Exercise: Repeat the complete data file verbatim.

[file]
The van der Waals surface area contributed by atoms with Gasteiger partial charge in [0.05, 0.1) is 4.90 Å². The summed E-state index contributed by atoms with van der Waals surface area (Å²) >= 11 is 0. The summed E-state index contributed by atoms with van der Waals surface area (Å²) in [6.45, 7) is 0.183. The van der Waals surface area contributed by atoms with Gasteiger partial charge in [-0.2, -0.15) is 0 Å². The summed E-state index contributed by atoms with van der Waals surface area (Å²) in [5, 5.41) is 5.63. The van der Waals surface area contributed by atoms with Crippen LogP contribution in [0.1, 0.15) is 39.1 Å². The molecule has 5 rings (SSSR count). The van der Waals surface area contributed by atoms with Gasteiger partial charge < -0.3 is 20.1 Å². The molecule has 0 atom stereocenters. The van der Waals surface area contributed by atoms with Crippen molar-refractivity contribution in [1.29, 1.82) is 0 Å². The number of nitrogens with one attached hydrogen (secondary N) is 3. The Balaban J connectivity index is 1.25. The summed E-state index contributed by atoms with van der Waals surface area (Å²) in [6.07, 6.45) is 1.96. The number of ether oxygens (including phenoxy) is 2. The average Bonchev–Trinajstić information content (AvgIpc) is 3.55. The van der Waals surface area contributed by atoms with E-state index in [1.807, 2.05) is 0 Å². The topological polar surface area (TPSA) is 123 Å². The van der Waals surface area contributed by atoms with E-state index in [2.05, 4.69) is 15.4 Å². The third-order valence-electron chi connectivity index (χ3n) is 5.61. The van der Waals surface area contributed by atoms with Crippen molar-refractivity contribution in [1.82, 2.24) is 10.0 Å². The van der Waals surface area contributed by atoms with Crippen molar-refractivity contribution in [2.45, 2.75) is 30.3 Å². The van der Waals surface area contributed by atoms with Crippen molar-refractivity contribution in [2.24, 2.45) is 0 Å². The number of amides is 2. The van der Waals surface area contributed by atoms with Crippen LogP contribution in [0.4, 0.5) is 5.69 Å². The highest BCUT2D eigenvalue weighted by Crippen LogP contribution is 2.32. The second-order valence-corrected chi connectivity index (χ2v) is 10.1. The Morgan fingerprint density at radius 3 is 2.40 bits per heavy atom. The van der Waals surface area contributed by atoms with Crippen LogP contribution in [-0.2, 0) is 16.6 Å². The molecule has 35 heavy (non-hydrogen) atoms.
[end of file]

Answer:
The van der Waals surface area contributed by atoms with Gasteiger partial charge in [0.05, 0.1) is 4.90 Å². The summed E-state index contributed by atoms with van der Waals surface area (Å²) >= 11 is 0. The summed E-state index contributed by atoms with van der Waals surface area (Å²) in [6.45, 7) is 0.183. The van der Waals surface area contributed by atoms with Gasteiger partial charge in [-0.2, -0.15) is 0 Å². The summed E-state index contributed by atoms with van der Waals surface area (Å²) in [5, 5.41) is 5.63. The van der Waals surface area contributed by atoms with Crippen LogP contribution in [0.1, 0.15) is 39.1 Å². The molecule has 5 rings (SSSR count). The van der Waals surface area contributed by atoms with Gasteiger partial charge < -0.3 is 20.1 Å². The molecule has 0 atom stereocenters. The van der Waals surface area contributed by atoms with Crippen molar-refractivity contribution in [1.29, 1.82) is 0 Å². The number of nitrogens with one attached hydrogen (secondary N) is 3. The Balaban J connectivity index is 1.25. The summed E-state index contributed by atoms with van der Waals surface area (Å²) in [6.07, 6.45) is 1.96. The number of ether oxygens (including phenoxy) is 2. The average Bonchev–Trinajstić information content (AvgIpc) is 3.55. The van der Waals surface area contributed by atoms with E-state index in [1.807, 2.05) is 0 Å². The topological polar surface area (TPSA) is 123 Å². The van der Waals surface area contributed by atoms with E-state index in [2.05, 4.69) is 15.4 Å². The third-order valence-electron chi connectivity index (χ3n) is 5.61. The van der Waals surface area contributed by atoms with Crippen molar-refractivity contribution in [1.82, 2.24) is 10.0 Å². The van der Waals surface area contributed by atoms with Crippen molar-refractivity contribution in [2.45, 2.75) is 30.3 Å². The van der Waals surface area contributed by atoms with Crippen molar-refractivity contribution in [2.24, 2.45) is 0 Å². The number of amides is 2. The van der Waals surface area contributed by atoms with Crippen LogP contribution in [0.4, 0.5) is 5.69 Å². The highest BCUT2D eigenvalue weighted by Crippen LogP contribution is 2.32. The second-order valence-corrected chi connectivity index (χ2v) is 10.1. The Morgan fingerprint density at radius 3 is 2.40 bits per heavy atom. The van der Waals surface area contributed by atoms with Crippen LogP contribution in [-0.2, 0) is 16.6 Å². The molecule has 35 heavy (non-hydrogen) atoms.